R6DS v1.2.0


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R6 Reference Class Based Data Structures

Provides reference classes implementing some useful data structures. The package implements these data structures by using the reference class R6. Therefore, the classes of the data structures are also reference classes which means that their instances are passed by reference. The implemented data structures include stack, queue, double-ended queue, doubly linked list, set, dictionary and binary search tree. See for example <https://en.wikipedia.org/wiki/Data_structure> for more information about the data structures.


R6DS version 1.2.0 (Red DS)

R6DS stands for R6 class based Data Structures. The package provides reference classes implementing some useful data stuctures. They are:

For an introduction of the package, please read the online vignette

Introduction to the R6DS Package

How to install

You can either install the stable version from CRAN


or install the development version from GitHub


provided that the package “devtools” has been installed beforehand.

Get started

After installing the package, you need to load (attach better say) it by running the code


You can first check the information and the current version number by running

#> R6DS version 1.2.0 (Red DS)

Then you can take a look at all the available functions and data in the package

ls( grep("R6DS", search()) ) 
#> [1] "RBST"    "RDeque"  "RDict"   "RDLL"    "RQueue"  "RSet"    "RStack" 
#> [8] "version"

Now you can dive deeply into the package by reading the manual



Something need to be clarified!

It is quite straightforward to create a new instance of the class in the package. What you can do, for example, is to use the new function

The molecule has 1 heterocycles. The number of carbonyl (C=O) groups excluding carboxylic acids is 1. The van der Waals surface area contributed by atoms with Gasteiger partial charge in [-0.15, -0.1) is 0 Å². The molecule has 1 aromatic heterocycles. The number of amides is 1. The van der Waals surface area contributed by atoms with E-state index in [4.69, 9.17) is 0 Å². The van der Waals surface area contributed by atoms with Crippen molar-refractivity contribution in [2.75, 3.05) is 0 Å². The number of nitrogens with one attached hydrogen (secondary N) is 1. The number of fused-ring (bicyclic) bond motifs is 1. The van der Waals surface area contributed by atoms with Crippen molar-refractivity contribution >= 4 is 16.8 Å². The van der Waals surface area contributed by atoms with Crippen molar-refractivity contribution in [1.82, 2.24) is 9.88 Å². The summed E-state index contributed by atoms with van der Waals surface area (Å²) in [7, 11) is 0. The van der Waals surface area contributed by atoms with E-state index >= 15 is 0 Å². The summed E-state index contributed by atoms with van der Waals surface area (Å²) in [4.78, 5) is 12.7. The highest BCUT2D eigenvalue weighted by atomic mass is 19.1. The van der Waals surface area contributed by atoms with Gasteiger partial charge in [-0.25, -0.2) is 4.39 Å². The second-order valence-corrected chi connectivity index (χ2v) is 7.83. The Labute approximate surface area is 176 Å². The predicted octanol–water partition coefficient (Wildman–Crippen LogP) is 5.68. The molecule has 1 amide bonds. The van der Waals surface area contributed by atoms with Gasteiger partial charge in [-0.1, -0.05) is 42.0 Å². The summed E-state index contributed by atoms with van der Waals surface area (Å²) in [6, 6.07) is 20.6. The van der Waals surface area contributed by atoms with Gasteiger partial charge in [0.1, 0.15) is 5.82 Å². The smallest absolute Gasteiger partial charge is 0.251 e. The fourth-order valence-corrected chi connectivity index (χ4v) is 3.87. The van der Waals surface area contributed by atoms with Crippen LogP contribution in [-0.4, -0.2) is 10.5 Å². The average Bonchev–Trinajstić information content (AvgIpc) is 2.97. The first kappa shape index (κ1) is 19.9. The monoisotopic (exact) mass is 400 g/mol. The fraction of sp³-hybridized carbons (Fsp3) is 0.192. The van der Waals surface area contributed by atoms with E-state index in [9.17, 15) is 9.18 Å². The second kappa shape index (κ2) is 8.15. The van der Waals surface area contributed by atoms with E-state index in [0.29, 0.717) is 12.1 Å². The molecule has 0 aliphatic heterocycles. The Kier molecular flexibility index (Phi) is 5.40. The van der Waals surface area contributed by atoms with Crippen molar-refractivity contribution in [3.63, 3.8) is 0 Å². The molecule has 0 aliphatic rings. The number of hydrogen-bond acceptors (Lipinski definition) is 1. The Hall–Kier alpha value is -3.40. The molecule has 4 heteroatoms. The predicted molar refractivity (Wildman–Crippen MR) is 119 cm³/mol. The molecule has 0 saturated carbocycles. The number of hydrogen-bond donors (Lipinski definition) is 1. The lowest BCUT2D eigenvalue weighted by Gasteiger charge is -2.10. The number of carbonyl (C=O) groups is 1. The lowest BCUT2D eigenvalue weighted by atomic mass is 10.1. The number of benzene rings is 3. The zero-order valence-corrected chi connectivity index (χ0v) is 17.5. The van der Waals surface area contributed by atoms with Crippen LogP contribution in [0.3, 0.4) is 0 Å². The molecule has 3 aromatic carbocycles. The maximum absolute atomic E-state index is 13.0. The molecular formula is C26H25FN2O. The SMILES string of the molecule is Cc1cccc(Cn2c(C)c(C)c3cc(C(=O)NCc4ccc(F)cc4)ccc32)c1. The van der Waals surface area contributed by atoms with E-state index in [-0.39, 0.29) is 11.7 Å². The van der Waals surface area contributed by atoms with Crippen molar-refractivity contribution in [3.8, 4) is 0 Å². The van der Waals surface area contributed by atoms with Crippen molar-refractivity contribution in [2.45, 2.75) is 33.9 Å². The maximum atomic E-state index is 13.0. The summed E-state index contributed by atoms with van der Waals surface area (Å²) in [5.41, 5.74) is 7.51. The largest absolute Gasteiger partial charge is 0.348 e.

rstack <- RStack$new()

and an empty stack (rstack) will be initialized.

You can push elements into it.

rstack$push(1, 2, 3)

and even heterogeneous elements

rstack$push("Hello world!", list(key=1, val=2), RQueue$new())

Notice that, the last pushed element is an instance of the class RQueue in the package.

Remember that, in R, only the assignment or pass of an instance of some reference class is pass-by-reference! In the following sentence, rstack pops the last stacked element (return and remove its handle in rstack) and assign it by-reference to rqueue

rqueue <- rstack$pop()

And the following assignments are pass-by-value (a copy).

rlist <- rstack$pop()
rstring <- rstack$pop()

The difference between the two assignments are:

  • rqueue takes over the same memory space with the used-to-be-the-last (but not ever since the pop) element in rstack, and R did not allocate memory space when creating rqueue.
  • rlistand rstring are variables with newly allocated memory spaces. As for the list and string elements in rstack, they have been removed completely.

So the conclusion is that, whether it is a pass-by-value or by-reference depends on the object to be passed, not anything else.

Functions in R6DS

Name Description
R6DS R6DS: provides reference classes implementing some useful data stuctures.
version Show the version number of some information.
RDict The RDict reference class
RStack The RStack reference class
RDeque The RDeque reference class
RQueue The RQueue reference class
RDLL The RDLL reference class
RSet The RSet reference class
RBST The RBST reference class
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Vignettes of R6DS

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Type Package
License GPL-3
Encoding UTF-8
LazyData true
RoxygenNote 6.1.1
URL https://github.com/yukai-yang/R6DS
BugReports https://github.com/yukai-yang/R6DS/issues
VignetteBuilder knitr
NeedsCompilation no
Packaged 2019-05-21 10:53:14 UTC; yyang
Repository CRAN
Date/Publication 2019-05-21 11:00:03 UTC
suggests knitr , rmarkdown
depends R (>= 3.0.0)
imports R6

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